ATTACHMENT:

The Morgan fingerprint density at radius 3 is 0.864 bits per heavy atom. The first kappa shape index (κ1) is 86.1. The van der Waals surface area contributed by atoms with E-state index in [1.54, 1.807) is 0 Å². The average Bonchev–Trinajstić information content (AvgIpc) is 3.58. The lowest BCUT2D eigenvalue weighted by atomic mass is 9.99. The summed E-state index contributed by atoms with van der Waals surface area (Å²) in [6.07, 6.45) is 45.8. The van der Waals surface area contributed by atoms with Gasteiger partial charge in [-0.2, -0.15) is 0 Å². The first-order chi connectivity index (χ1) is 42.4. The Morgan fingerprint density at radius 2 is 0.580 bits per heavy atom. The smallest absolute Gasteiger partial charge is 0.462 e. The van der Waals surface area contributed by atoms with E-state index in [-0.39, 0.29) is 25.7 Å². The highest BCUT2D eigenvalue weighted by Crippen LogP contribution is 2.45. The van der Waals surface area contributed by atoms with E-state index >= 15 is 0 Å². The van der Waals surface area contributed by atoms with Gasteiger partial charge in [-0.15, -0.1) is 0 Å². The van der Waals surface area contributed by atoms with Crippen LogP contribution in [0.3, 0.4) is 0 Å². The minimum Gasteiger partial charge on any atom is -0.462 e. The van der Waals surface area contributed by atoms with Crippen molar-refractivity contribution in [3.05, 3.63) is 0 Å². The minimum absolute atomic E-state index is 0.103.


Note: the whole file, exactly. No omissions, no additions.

The Morgan fingerprint density at radius 3 is 0.864 bits per heavy atom. The first kappa shape index (κ1) is 86.1. The van der Waals surface area contributed by atoms with E-state index in [1.54, 1.807) is 0 Å². The average Bonchev–Trinajstić information content (AvgIpc) is 3.58. The lowest BCUT2D eigenvalue weighted by atomic mass is 9.99. The summed E-state index contributed by atoms with van der Waals surface area (Å²) in [6.07, 6.45) is 45.8. The van der Waals surface area contributed by atoms with Gasteiger partial charge in [-0.2, -0.15) is 0 Å². The first-order chi connectivity index (χ1) is 42.4. The Morgan fingerprint density at radius 2 is 0.580 bits per heavy atom. The smallest absolute Gasteiger partial charge is 0.462 e. The van der Waals surface area contributed by atoms with E-state index in [-0.39, 0.29) is 25.7 Å². The highest BCUT2D eigenvalue weighted by Crippen LogP contribution is 2.45. The van der Waals surface area contributed by atoms with E-state index >= 15 is 0 Å². The van der Waals surface area contributed by atoms with Gasteiger partial charge in [-0.15, -0.1) is 0 Å². The van der Waals surface area contributed by atoms with Crippen LogP contribution in [0.3, 0.4) is 0 Å². The minimum Gasteiger partial charge on any atom is -0.462 e. The van der Waals surface area contributed by atoms with Crippen molar-refractivity contribution in [3.05, 3.63) is 0 Å². The minimum absolute atomic E-state index is 0.103.